A Tongue in the Mouth of the Dying by Laurie Ann Guerrero is an Andres Montoya Poetry Prize winning collection. Guerrero was born in San Antonio, Texas and received her BA from Smith College and her MFA from Drew University. She served on the faculty at The University of Texas, San Antonio, Incarnate Word, and Palo Alto College.
I discovered this collection while researching another. Recently I reviewed a collection for the post laureate of Derbyshire, England. I wondered if my city or even Texas had a poet laureate. As it turns out, Guerrero is the current poet laureate of Texas. I purchased this collection imagining that it would be stereotypical Texas. Guerrero surprised me.
Guerrero writes of Texas and San Antonio much in the way Hebert Selby Jr writes of New York City or Lou Reed sings of it. There is an opposite of privilege on her writing. South San Antonio isn’t the comfortable American suburbs. There is a grittiness and Hispanic tone throughout the writing, but those who have grown up on the poor side of town and moved on still look back with nostalgia on their childhood homes.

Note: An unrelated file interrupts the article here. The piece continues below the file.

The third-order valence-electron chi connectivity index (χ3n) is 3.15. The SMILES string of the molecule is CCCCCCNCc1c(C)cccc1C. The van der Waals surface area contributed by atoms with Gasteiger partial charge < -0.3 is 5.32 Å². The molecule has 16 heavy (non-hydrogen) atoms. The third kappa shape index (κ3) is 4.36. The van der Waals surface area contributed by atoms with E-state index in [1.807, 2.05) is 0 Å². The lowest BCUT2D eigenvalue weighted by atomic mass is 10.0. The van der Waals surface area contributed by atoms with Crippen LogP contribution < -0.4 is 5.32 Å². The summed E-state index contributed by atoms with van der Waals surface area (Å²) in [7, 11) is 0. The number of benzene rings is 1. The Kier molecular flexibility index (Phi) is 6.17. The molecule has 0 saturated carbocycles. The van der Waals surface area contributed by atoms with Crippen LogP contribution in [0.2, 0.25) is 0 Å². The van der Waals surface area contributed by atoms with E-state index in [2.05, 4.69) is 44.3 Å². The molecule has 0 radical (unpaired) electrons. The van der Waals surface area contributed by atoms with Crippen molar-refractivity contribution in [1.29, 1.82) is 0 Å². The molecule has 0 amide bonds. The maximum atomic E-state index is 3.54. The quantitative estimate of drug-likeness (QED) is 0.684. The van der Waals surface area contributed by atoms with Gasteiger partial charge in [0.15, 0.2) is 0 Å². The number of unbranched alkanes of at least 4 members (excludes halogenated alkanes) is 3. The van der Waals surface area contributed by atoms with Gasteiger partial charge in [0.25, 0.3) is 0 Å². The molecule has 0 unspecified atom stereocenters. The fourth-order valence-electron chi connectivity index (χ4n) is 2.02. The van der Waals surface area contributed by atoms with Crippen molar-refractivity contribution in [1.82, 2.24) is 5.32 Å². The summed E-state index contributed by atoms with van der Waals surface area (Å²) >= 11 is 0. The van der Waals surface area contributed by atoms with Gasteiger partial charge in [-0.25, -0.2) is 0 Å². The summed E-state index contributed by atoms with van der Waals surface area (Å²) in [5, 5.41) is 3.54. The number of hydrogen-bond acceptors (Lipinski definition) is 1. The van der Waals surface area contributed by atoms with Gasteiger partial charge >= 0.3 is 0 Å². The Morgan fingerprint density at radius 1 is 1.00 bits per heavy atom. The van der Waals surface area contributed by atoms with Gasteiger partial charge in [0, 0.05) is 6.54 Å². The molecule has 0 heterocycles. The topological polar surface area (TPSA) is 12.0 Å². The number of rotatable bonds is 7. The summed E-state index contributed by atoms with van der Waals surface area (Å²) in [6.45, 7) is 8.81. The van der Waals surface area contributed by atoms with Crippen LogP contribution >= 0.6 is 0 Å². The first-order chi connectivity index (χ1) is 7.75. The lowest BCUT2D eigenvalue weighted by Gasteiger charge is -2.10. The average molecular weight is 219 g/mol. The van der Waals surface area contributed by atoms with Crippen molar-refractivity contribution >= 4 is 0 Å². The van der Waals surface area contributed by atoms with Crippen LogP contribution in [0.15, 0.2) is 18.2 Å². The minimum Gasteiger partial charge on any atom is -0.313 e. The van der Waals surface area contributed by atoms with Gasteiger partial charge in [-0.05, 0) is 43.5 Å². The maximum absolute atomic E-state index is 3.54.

Family and tradition play an important role in the poems. The theme of Cortez and gold is also repeated through the collection. Simple food as turnips and tongue appear in the collection. Roosters also have a prominent role in this collection. The is also a darkness, that occasionally breaks, but haunts these poems. It is more than occasional sadness it is a grittiness that has stayed with the poet even as she moved up.
A Tongue in the Mouth of the Dying is an excellent collection of poetry reflecting on what outsiders never think of when they think of Texas. There is a large layer of society that is often overlooked. It might be a hard life, but it is not without its virtues and rewards. For those of us from the wrong side of big cities in the north, this collection will reveal the commonality of minorities in southern big cities. Guerrero ends her collection with a fitting quote from Jane Austen, “One does not love a place the less for having suffered in it.” An excellent collection and commentary.
(This was read for personal enjoyment and not for review)